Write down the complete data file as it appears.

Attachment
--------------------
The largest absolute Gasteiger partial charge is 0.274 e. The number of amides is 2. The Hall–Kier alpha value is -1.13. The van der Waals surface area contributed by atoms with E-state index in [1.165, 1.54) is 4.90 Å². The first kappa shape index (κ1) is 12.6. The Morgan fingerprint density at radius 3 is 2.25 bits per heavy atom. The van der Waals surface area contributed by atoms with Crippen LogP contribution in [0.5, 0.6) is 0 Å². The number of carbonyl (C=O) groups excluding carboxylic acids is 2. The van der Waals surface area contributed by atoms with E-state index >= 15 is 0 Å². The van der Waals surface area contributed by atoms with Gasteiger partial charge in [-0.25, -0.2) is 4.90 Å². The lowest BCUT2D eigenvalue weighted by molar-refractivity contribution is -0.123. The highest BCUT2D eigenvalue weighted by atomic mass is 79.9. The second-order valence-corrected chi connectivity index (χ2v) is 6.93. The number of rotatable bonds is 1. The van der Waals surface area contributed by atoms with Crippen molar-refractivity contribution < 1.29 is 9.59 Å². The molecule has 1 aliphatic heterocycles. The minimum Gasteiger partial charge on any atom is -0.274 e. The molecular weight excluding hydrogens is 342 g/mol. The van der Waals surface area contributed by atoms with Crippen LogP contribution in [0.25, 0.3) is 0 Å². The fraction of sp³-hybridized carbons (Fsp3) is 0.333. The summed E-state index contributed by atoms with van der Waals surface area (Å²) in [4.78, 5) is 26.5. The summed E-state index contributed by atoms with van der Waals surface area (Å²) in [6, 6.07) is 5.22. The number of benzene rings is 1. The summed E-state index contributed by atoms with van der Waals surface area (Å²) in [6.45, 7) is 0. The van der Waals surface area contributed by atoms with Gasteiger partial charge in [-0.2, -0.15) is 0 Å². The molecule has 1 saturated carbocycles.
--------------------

The largest absolute Gasteiger partial charge is 0.274 e. The number of amides is 2. The Hall–Kier alpha value is -1.13. The van der Waals surface area contributed by atoms with E-state index in [1.165, 1.54) is 4.90 Å². The first kappa shape index (κ1) is 12.6. The Morgan fingerprint density at radius 3 is 2.25 bits per heavy atom. The van der Waals surface area contributed by atoms with Crippen LogP contribution in [0.5, 0.6) is 0 Å². The number of carbonyl (C=O) groups excluding carboxylic acids is 2. The van der Waals surface area contributed by atoms with E-state index >= 15 is 0 Å². The van der Waals surface area contributed by atoms with Gasteiger partial charge in [-0.25, -0.2) is 4.90 Å². The lowest BCUT2D eigenvalue weighted by molar-refractivity contribution is -0.123. The highest BCUT2D eigenvalue weighted by atomic mass is 79.9. The second-order valence-corrected chi connectivity index (χ2v) is 6.93. The number of rotatable bonds is 1. The van der Waals surface area contributed by atoms with Crippen molar-refractivity contribution < 1.29 is 9.59 Å². The molecule has 1 aliphatic heterocycles. The minimum Gasteiger partial charge on any atom is -0.274 e. The molecular weight excluding hydrogens is 342 g/mol. The van der Waals surface area contributed by atoms with Crippen LogP contribution in [0.25, 0.3) is 0 Å². The fraction of sp³-hybridized carbons (Fsp3) is 0.333. The summed E-state index contributed by atoms with van der Waals surface area (Å²) in [4.78, 5) is 26.5. The summed E-state index contributed by atoms with van der Waals surface area (Å²) in [6, 6.07) is 5.22. The number of benzene rings is 1. The summed E-state index contributed by atoms with van der Waals surface area (Å²) in [6.45, 7) is 0. The van der Waals surface area contributed by atoms with Gasteiger partial charge in [-0.2, -0.15) is 0 Å². The molecule has 1 saturated carbocycles.